You do not have the weather for an excuse any longer. It is going to be warmer all week long so remember 2:00 p.m. on Friday. Come join the social group that gathers once a month for delicious homemade pie and a cup of coffee. (I am sure it can be arranged for a cup of tea if you prefer.)
STRING MUSICIAN WORKSHOP & C.C.P.A.
On Sunday afternoon at 2:00 p.m. at the Elementary School auditorium will be a String Workshop. All of you who own stringed instruments…come on down. I had such a great time at the Song Writing Workshop a month or so ago that I know you will have a great time.
I own three stringed instruments, a dulcimer, an antique mandolin, and Garth Brook’s guitar, but do not know how to play any of them. I still want to attend the workshop because we had a workshop similar quite a few years back and it was a blast. What a great way to spend a Sunday afternoon either participating or just listening to those that know what they are all about.
This program is in conjunction with the Chouteau County Performing Arts program the next evening with Two Bit Franks. Besides, I want to know where their name came from. (Is it like, “25 cents for a hot dog?) If you like Bluegrass, I’ll see you there. I love it because it reminds me of what we used to call “back in the dark ages,” hillbilly music. I loved it then and it should bring back a lot of memories.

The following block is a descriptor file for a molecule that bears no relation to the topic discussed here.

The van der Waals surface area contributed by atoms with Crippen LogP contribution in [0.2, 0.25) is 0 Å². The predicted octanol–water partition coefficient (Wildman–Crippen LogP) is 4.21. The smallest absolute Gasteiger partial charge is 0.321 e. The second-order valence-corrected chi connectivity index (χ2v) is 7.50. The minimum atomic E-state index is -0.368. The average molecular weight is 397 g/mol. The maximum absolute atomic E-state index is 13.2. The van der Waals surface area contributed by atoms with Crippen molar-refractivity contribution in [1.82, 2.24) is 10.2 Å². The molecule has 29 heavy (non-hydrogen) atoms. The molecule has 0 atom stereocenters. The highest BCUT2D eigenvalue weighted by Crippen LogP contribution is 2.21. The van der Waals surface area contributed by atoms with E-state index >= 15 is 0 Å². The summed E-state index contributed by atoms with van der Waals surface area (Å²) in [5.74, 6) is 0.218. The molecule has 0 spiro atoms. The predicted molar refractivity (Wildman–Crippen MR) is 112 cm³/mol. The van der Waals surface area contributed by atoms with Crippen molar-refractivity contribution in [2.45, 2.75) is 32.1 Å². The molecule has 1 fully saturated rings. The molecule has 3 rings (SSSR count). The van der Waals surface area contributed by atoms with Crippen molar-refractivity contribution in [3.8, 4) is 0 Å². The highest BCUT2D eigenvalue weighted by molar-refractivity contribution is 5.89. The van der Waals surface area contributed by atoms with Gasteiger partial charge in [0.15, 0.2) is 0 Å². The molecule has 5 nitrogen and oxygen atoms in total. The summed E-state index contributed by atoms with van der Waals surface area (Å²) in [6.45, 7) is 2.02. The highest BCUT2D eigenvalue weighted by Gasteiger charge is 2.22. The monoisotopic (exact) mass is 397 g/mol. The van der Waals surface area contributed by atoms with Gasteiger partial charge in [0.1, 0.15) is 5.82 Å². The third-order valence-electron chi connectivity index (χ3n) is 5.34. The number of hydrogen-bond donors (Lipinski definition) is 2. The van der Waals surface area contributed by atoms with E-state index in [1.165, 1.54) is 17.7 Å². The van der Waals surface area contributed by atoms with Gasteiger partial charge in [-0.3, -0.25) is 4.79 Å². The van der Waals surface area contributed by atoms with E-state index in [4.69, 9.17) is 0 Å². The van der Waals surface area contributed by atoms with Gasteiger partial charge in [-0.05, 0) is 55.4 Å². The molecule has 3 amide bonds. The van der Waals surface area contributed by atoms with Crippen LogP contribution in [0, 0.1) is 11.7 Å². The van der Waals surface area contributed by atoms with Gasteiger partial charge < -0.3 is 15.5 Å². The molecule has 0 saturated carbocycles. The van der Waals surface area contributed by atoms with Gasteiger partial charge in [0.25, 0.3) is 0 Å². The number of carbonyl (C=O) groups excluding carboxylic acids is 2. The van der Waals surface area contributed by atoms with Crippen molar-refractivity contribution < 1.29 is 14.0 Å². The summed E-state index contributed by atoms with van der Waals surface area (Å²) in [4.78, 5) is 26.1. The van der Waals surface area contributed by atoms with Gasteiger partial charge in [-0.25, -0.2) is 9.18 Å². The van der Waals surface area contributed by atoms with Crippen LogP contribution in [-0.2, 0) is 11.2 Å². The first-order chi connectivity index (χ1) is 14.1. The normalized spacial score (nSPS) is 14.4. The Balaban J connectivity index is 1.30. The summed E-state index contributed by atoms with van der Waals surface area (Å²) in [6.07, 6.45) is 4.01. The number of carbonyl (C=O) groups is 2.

Just a reminder it will be Monday the 16th at the Elementary School Auditorium at 7:00 p.m.
This week will be the last of the “50 Things You Didn’t Know About Montana” that found me on the computer. I do remember some of them but I wonder how accurate they are. If you see me around town, let me know if you enjoyed them.
47. The population of Petroleum County, Montana is 494 people despite being larger than the state of Rhode Island.
48. Before being named the Montana Territory, Congress considered naming the state “Shoshone” in honor of the Indians who lived here and “Jefferson” in honor of the former President who commissioned the Lewis and Clark Expedition.
49. For 100 years no one knew the name of the person who sculpted the bronze
of the woman who sits atop the Montana‘s Capitol dome or where it came from. (It would have been interesting for the author to let us know. Now I have to search the internet to find out.)
50. Roy, Montana (population 108) owes its name to a spelling mistake. When Walter H. Peck established a post office on his ranch in 1892, he requested the name Ray in honor of a relative. However, someone in Washington, D.C. misread the application and returned it with the name Roy instead.
NOTE: I did some research on #49 and it is included below. I was thrilled with the story and it was much like our Culbertson House story that was all about the granddaughter.
Wouldn’t it be great if we could put ourselves in the dryer; come out wrinkle-free and three sizes smaller.
GOD BLESS AMERICA, OUR TROOPS and WEAR RED ON FRIDAYS.